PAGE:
I can say now with absolute certainty that my marathon training has not helped me in the slightest as training for the Coast to Coast.
Today was day one. Today, despite most forecasts to the contrary, turned out to be an absolutely glorious day so really there was no excuse for the sheer level of exhaustion I felt in my legs by the end. I’m currently sitting on the bed with a pillow below my legs trying to coax the lactic acid, or whatever it is that is making my calves so sore, away from the hot zone. I think each day is going to feel like a marathon until I’m broken in or just plain broken.
However, as I type with a pair of socks covering my vasalined feet (this is apparently a remedy for tender points to keep the blisters away), I can say, now that the pain is subsiding a little, that it was a pretty amazing first day. Mainly for the unexpected sun and also for the sheer diversity of the walk; beaches and cliff tops, roads and boggy fields, hills and valleys. It felt like this introduction was a precis of the whole two weeks.
We began from our lodgings and walked to the ‘official’ starting point, marked by a very helpful sign.
This was after we had made several attempts to reach the sea. How hard can that be when you’re standing on the beach? Quite hard as it turned out as there were small streams blocking our way, unless we wanted to get our boots wet from the outset, and we ended up walking quite a way along the beach to physically reach sea water. I found a cuttlefish shell and Sally found a pebble and I think a few little items were ceremoniously chosen to store by other members of our ‘Six Pack’ so we could place them on the other side at Robin Hoods Bay. Before we’d even started we’d done about a mile and a half with all this to-ing and fro-ing.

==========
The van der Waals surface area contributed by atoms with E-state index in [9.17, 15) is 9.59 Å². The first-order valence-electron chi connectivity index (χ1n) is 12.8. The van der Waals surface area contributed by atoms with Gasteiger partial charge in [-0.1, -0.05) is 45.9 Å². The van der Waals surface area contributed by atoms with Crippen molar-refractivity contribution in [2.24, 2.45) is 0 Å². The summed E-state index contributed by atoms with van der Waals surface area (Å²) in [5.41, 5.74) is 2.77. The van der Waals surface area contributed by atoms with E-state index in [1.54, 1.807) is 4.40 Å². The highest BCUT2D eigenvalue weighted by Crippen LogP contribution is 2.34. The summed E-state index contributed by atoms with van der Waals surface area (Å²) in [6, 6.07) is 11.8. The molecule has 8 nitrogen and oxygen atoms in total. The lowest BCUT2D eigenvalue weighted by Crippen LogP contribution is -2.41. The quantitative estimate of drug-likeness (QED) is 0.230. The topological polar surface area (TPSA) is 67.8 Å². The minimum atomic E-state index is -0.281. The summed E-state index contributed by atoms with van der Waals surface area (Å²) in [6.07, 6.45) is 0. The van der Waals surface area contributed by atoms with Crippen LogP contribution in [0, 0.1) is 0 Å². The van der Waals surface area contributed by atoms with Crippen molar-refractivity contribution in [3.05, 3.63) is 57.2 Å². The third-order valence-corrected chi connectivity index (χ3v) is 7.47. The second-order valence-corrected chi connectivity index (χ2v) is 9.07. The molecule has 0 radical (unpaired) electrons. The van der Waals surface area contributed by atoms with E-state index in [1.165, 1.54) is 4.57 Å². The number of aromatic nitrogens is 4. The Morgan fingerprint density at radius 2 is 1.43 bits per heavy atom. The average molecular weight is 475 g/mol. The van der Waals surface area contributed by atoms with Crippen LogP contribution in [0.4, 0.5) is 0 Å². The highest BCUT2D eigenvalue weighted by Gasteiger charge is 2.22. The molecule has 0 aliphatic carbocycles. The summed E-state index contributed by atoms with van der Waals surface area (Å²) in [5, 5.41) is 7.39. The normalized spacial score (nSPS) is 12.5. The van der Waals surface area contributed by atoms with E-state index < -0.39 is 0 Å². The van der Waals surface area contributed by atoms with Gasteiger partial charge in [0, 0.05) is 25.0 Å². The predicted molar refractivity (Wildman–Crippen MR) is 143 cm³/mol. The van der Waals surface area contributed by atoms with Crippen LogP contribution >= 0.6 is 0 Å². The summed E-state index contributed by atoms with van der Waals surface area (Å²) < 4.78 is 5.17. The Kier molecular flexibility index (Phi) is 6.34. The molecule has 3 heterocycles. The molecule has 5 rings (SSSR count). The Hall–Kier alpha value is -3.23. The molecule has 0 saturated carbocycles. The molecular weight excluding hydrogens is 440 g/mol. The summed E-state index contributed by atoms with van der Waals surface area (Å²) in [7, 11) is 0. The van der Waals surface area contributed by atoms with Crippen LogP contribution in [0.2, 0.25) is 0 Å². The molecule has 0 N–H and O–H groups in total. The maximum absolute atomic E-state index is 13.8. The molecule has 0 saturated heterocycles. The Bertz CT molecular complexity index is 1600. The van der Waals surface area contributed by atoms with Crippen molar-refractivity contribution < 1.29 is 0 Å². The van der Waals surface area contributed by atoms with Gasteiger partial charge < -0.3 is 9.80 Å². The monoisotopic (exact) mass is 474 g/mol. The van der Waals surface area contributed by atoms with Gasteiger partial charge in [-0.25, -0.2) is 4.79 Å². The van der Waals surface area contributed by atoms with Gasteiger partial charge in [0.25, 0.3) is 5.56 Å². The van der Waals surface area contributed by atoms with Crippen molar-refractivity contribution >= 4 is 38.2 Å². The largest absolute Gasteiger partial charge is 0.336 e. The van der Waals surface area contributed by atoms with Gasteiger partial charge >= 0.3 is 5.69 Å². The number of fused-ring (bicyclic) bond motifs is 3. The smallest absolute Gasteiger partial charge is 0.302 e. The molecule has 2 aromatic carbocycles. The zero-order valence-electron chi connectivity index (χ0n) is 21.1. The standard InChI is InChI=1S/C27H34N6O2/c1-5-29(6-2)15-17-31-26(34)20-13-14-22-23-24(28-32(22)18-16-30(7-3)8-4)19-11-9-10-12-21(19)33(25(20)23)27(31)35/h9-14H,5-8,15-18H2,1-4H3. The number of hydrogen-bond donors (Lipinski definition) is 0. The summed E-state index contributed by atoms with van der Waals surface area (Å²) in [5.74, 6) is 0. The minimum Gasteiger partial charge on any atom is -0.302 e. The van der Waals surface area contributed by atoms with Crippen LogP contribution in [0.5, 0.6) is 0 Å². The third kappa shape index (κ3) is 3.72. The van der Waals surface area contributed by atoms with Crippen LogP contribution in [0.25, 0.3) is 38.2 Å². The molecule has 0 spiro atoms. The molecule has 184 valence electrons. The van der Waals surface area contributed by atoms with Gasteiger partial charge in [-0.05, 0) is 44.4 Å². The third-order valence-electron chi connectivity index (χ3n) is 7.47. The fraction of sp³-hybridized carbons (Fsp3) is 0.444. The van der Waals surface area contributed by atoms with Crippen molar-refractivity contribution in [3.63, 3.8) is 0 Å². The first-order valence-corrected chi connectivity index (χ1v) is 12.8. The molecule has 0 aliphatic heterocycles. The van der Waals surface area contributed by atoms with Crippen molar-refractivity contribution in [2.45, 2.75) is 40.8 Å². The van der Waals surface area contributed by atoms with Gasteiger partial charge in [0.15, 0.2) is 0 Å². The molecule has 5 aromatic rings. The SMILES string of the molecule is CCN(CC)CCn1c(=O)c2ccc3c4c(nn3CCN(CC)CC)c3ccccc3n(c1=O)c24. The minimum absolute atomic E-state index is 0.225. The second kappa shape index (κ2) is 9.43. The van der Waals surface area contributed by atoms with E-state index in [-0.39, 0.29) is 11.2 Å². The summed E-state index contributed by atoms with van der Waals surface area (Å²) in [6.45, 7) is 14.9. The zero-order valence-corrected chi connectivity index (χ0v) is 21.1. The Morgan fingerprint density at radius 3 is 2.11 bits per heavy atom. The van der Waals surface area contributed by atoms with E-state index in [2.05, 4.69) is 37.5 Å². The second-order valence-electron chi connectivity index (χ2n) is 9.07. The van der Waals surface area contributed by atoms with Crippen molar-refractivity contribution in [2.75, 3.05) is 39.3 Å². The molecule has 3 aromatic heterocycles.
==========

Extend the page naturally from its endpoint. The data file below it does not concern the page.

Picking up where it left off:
So Alfred Wainwright starts the walk in a rather teasing manner. For the first five miles or so he gets us moving west and then north as we skirt the edge of St Bees head. But as the morning begins to brighten we can see ghosts of the coasts of the Isle of Man and Scotland. In fact the further north we go, the more we can see of the ‘sticky out’ bit of Scotland; materialised into cliff faces and hill tops. The path here is undulating and pleasant and occasionally scary if you looked over the precipice. I loved being being above the seagulls as they floated lazily on the currents of air.
We do however, eventually make a right turn and head due east finally into the country.
The first bits are quite level and there is some road; we go through the small towns (or large villages?) of Sandwith (pronounced Sanith) and Cleator. I bet the residents of these places are well used to people dressed up in our sort of clobber ‘skiing’ through their streets . Well I would once have mockingly called them ski poles but I now think those sticks are amazing. Maybe a bit redundant on the flats (although some people say they’re good even there) but for going up and more especially DOWN a steep hill as Dent, today’s main obstacle, turned out to be, they are a godsend. One minute I’m happily chatting to Derek as we begin making our descent with Sally walking just a few feet in front, the next she’s suddenly disappeared. There is a really sharp gradient all the way to the bottom and one slip and you wouldn’t stop rolling.
Although by the end I was trudging along and thinking are we there yet, I really did enjoy it. No honestly, my moaning in that last couple of miles may have indicated otherwise, but it was a beautiful start to our adventure. But you know know, that 14 miles was actually 17 plus miles according to Paul’s ViewRanger mapper. So no wonder I was whacked.